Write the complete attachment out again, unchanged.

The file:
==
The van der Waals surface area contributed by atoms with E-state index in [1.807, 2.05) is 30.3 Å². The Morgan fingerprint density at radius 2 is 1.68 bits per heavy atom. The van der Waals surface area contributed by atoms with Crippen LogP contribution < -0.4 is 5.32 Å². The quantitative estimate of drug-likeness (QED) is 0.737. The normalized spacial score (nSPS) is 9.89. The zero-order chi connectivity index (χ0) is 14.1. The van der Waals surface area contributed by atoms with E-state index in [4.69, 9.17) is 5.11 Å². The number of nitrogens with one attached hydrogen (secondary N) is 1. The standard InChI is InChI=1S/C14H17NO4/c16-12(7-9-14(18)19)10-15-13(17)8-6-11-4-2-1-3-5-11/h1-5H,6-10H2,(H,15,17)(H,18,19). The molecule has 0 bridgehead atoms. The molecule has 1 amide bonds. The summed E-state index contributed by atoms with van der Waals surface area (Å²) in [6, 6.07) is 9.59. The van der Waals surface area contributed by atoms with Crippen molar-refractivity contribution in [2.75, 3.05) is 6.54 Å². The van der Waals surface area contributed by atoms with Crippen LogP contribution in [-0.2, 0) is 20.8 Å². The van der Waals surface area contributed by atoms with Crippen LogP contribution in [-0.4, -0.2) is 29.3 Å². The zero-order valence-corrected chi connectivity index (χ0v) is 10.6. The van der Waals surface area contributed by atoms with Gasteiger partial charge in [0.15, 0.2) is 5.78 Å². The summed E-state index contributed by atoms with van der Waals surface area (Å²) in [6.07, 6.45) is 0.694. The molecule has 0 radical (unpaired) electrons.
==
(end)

The van der Waals surface area contributed by atoms with E-state index in [1.807, 2.05) is 30.3 Å². The Morgan fingerprint density at radius 2 is 1.68 bits per heavy atom. The van der Waals surface area contributed by atoms with Crippen LogP contribution < -0.4 is 5.32 Å². The quantitative estimate of drug-likeness (QED) is 0.737. The normalized spacial score (nSPS) is 9.89. The zero-order chi connectivity index (χ0) is 14.1. The van der Waals surface area contributed by atoms with E-state index in [4.69, 9.17) is 5.11 Å². The number of nitrogens with one attached hydrogen (secondary N) is 1. The standard InChI is InChI=1S/C14H17NO4/c16-12(7-9-14(18)19)10-15-13(17)8-6-11-4-2-1-3-5-11/h1-5H,6-10H2,(H,15,17)(H,18,19). The molecule has 0 bridgehead atoms. The molecule has 1 amide bonds. The summed E-state index contributed by atoms with van der Waals surface area (Å²) in [6, 6.07) is 9.59. The van der Waals surface area contributed by atoms with Crippen molar-refractivity contribution in [2.75, 3.05) is 6.54 Å². The van der Waals surface area contributed by atoms with Crippen LogP contribution in [-0.2, 0) is 20.8 Å². The van der Waals surface area contributed by atoms with Crippen LogP contribution in [-0.4, -0.2) is 29.3 Å². The zero-order valence-corrected chi connectivity index (χ0v) is 10.6. The van der Waals surface area contributed by atoms with Gasteiger partial charge in [0.15, 0.2) is 5.78 Å². The summed E-state index contributed by atoms with van der Waals surface area (Å²) in [6.07, 6.45) is 0.694. The molecule has 0 radical (unpaired) electrons.